From my handful of trips to the Mississauga office I have encountered many new generation Canadians. I know however thru my conversations with some while waiting in line that many here are small time landlords much like the ones that make up the core membership of the Ontario Landlord Association. Inevitably I end up helping out landlords who have questions. Many of the landlords are new to the game. I shutter to think how exposed they are in their limited knowledge of the Residential Tenancies Act. What chance would they have in dealing with problem tenants like the ones I was there to deal with? A N8 application for 6 months of late payments, a N5 for moving in a washer and dryer into a small 2 bedroom unit which that refuse to get rid off.

The common small scale landlord does not stand a chance against professional tenants, their free duty council and a system designed to keep tenants from being quickly evicted while the landlord foots the bill.

I arrived shortly after 12 pm, perfect, lunchtime. One window was open with one staff member manning her computer. Luckily there is not much of a crowd waiting and I am here for a simple application. Here is where the experience gets rocky. As I am being served I tell the administrator who is processing my application that I have an L2 application due to an N5. The admin does her job and asks me a few questions such as “is this a first or second N5? did they didn’t correct the problem?”. Those of you who are familiar with the application process will know about the section where you must state the rent on deposit for Last Month’s Rent (LMR), when the deposit was taken, when was the last time interest was paid. I informed her that I just apply the interest to LMR which will also increase by the exact same amount, essentially it’s a wash. She informed me that I must write them a cheque and they must in turn write me a cheque back for the exact same amount or I could be charged with a provincial offense. She then told me that the fines were really high and handed me a pamphlet “The residential tenancies act offenses” listing all the infractions that person could be charged with, in the pamphlet it states “It is an offense to fail to pay the tenant interest on the rent deposit when required”. While the statement may be true, crediting the tenant’s LRM is also an allowable form of payment however she insisted I was to give the tenant an cheque for the interest amount and it was then up to the tenant to pay that amount back into LMR “some tenants will and others won’t then you can charge them for it when they move out”.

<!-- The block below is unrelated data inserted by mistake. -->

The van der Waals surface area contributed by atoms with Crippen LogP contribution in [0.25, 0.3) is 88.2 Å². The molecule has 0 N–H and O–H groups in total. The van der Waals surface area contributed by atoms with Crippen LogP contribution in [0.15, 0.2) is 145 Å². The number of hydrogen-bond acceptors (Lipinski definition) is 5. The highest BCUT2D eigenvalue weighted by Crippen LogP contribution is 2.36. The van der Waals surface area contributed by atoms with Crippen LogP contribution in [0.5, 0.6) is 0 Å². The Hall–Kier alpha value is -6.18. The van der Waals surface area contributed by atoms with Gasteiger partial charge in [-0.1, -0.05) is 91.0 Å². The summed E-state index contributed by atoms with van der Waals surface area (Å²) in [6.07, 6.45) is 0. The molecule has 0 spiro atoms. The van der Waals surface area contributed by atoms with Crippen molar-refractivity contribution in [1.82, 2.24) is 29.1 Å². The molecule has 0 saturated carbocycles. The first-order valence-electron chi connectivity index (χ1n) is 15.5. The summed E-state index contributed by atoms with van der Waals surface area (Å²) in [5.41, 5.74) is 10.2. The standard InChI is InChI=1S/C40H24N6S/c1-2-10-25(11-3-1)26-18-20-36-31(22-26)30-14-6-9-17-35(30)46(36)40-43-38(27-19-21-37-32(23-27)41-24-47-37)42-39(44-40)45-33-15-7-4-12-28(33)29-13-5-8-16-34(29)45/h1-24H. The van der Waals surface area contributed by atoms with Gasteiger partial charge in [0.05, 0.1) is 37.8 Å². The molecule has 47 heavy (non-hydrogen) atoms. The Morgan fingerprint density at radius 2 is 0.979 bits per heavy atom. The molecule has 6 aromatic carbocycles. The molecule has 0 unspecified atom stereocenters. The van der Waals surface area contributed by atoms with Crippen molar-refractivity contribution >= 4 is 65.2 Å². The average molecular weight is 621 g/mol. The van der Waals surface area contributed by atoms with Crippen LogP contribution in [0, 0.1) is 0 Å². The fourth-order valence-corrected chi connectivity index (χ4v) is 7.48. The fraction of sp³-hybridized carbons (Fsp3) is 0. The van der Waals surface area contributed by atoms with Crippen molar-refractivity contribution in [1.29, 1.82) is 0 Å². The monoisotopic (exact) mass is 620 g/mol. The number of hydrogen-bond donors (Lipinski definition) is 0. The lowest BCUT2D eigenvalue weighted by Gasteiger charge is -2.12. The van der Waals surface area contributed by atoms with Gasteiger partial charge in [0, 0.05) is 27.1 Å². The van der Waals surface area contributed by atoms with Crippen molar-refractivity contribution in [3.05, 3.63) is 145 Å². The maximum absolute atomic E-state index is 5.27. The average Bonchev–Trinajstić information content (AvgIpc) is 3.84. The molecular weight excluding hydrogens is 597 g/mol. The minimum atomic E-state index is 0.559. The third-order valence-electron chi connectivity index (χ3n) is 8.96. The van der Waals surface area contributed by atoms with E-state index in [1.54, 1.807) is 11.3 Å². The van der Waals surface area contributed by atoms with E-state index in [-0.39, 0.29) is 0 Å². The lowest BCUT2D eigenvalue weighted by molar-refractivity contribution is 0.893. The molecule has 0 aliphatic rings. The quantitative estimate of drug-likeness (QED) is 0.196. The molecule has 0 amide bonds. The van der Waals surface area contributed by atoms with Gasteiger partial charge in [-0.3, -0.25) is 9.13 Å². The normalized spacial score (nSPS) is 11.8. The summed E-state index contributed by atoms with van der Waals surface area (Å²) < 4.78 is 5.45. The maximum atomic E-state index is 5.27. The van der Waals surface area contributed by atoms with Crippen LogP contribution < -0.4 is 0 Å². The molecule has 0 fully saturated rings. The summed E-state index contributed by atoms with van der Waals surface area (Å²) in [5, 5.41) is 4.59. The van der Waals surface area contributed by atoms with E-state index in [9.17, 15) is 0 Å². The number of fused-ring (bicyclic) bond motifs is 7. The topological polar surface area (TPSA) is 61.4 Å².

According to her theory, Landlords are to pay interest out, while the tenant may or may not repay that amount back to the Landlord to top up LMR and it will be up to the Landlord to file either a $170 LTB application against a tenant who is vacating a unit most likely before a hearing date occurs. Or they can choose to file a smalls claims court suit keeping in mind the tenant will most likely not provide a forwarding address. All this for most likely less then $50 in interest, but $50 that was rightfully owed to the Landlord.

Yet another blunder when I informed her that this was a second L2 application the first was for a N8 notice because the tenant has persistently paid rent late over the last 7 months. She questioned why I was filing this second L2 as my hearing on Nov 4 would evict them for persistently paying rent late. I informed her that this is not the case. As some of you might know a first time application for persistently paying rent rarely leads to an eviction. She told me that she has never heard of that being the case and that wasn’t her experience, all the while shaking her head and continuing to type. Thanks for the information Landlord and Tenant Board!

Luckily I’ve had some experience and a great resource, The Ontario Landlord Association. I truly feel sorry for the little guys who are swimming with sharks, they must feel like they are alone on an island with nowhere to turn for help. This is why we must get the OLA name out there.

Ken S

Canada’s Landlord Associations: Finding Strength in Numbers

Sunday, October 3rd, 2010

Forming a community with other landlords is paramount to success in the rental property business.